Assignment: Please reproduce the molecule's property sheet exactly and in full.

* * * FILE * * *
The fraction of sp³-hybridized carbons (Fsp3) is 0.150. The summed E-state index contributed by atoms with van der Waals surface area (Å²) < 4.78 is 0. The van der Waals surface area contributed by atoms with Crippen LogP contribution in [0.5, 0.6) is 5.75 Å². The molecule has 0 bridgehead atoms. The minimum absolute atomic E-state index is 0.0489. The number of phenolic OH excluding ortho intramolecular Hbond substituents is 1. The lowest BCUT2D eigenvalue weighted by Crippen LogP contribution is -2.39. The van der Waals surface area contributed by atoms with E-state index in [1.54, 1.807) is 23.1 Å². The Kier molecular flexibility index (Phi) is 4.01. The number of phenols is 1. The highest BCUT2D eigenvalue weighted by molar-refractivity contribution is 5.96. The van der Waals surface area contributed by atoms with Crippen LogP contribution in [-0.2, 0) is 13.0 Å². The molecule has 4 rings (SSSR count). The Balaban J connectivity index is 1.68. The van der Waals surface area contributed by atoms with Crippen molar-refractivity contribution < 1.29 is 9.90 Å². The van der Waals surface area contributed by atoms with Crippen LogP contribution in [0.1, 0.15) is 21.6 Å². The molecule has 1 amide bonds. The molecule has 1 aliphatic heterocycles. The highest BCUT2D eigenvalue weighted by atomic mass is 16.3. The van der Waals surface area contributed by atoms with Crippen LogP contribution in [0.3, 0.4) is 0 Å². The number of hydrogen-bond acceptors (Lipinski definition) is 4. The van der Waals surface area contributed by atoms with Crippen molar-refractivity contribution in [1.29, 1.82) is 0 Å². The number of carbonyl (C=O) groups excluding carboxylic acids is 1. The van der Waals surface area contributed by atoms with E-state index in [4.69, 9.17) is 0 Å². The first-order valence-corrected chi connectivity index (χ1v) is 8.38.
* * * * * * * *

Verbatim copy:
The fraction of sp³-hybridized carbons (Fsp3) is 0.150. The summed E-state index contributed by atoms with van der Waals surface area (Å²) < 4.78 is 0. The van der Waals surface area contributed by atoms with Crippen LogP contribution in [0.5, 0.6) is 5.75 Å². The molecule has 0 bridgehead atoms. The minimum absolute atomic E-state index is 0.0489. The number of phenolic OH excluding ortho intramolecular Hbond substituents is 1. The lowest BCUT2D eigenvalue weighted by Crippen LogP contribution is -2.39. The van der Waals surface area contributed by atoms with E-state index in [1.54, 1.807) is 23.1 Å². The Kier molecular flexibility index (Phi) is 4.01. The number of phenols is 1. The highest BCUT2D eigenvalue weighted by molar-refractivity contribution is 5.96. The van der Waals surface area contributed by atoms with Crippen LogP contribution in [-0.2, 0) is 13.0 Å². The molecule has 4 rings (SSSR count). The Balaban J connectivity index is 1.68. The van der Waals surface area contributed by atoms with Crippen molar-refractivity contribution < 1.29 is 9.90 Å². The van der Waals surface area contributed by atoms with Crippen LogP contribution in [0.1, 0.15) is 21.6 Å². The molecule has 1 amide bonds. The molecule has 1 aliphatic heterocycles. The highest BCUT2D eigenvalue weighted by atomic mass is 16.3. The van der Waals surface area contributed by atoms with Crippen LogP contribution in [0.3, 0.4) is 0 Å². The number of hydrogen-bond acceptors (Lipinski definition) is 4. The van der Waals surface area contributed by atoms with Crippen molar-refractivity contribution in [1.29, 1.82) is 0 Å². The number of carbonyl (C=O) groups excluding carboxylic acids is 1. The van der Waals surface area contributed by atoms with E-state index in [4.69, 9.17) is 0 Å². The first-order valence-corrected chi connectivity index (χ1v) is 8.38.